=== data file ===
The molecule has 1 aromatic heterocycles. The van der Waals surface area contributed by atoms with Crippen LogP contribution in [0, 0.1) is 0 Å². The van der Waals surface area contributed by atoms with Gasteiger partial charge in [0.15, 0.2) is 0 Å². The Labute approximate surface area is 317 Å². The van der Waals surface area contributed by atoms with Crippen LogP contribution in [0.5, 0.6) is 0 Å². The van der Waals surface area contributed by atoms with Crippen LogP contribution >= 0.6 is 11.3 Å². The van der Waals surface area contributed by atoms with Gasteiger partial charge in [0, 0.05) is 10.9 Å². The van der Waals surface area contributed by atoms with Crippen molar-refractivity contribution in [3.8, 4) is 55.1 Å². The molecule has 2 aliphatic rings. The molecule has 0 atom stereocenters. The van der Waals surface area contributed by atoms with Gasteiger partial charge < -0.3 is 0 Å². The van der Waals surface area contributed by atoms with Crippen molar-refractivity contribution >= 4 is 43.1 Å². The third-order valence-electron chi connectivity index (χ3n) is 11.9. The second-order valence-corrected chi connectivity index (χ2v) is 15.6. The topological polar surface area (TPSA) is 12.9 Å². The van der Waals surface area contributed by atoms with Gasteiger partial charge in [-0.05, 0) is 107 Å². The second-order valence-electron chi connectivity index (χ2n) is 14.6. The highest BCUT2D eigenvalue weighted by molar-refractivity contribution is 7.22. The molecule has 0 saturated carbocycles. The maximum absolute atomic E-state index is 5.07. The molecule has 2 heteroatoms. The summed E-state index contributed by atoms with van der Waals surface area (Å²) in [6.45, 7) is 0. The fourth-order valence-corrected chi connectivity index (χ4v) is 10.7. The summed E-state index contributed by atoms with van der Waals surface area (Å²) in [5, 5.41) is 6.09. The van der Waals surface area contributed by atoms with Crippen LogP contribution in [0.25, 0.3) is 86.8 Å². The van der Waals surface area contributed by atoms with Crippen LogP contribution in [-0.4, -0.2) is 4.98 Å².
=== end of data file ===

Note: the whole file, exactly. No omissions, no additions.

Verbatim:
The molecule has 1 aromatic heterocycles. The van der Waals surface area contributed by atoms with Crippen LogP contribution in [0, 0.1) is 0 Å². The van der Waals surface area contributed by atoms with Gasteiger partial charge in [0.15, 0.2) is 0 Å². The Labute approximate surface area is 317 Å². The van der Waals surface area contributed by atoms with Crippen LogP contribution in [0.5, 0.6) is 0 Å². The van der Waals surface area contributed by atoms with Crippen LogP contribution >= 0.6 is 11.3 Å². The van der Waals surface area contributed by atoms with Gasteiger partial charge in [0, 0.05) is 10.9 Å². The van der Waals surface area contributed by atoms with Crippen molar-refractivity contribution in [3.8, 4) is 55.1 Å². The molecule has 2 aliphatic rings. The molecule has 0 atom stereocenters. The van der Waals surface area contributed by atoms with Gasteiger partial charge < -0.3 is 0 Å². The van der Waals surface area contributed by atoms with Crippen molar-refractivity contribution >= 4 is 43.1 Å². The third-order valence-electron chi connectivity index (χ3n) is 11.9. The second-order valence-corrected chi connectivity index (χ2v) is 15.6. The topological polar surface area (TPSA) is 12.9 Å². The van der Waals surface area contributed by atoms with Gasteiger partial charge in [-0.05, 0) is 107 Å². The second-order valence-electron chi connectivity index (χ2n) is 14.6. The highest BCUT2D eigenvalue weighted by molar-refractivity contribution is 7.22. The molecule has 0 saturated carbocycles. The maximum absolute atomic E-state index is 5.07. The molecule has 2 heteroatoms. The summed E-state index contributed by atoms with van der Waals surface area (Å²) in [6.45, 7) is 0. The fourth-order valence-corrected chi connectivity index (χ4v) is 10.7. The summed E-state index contributed by atoms with van der Waals surface area (Å²) in [5, 5.41) is 6.09. The van der Waals surface area contributed by atoms with Crippen LogP contribution in [0.25, 0.3) is 86.8 Å². The van der Waals surface area contributed by atoms with Crippen LogP contribution in [-0.4, -0.2) is 4.98 Å².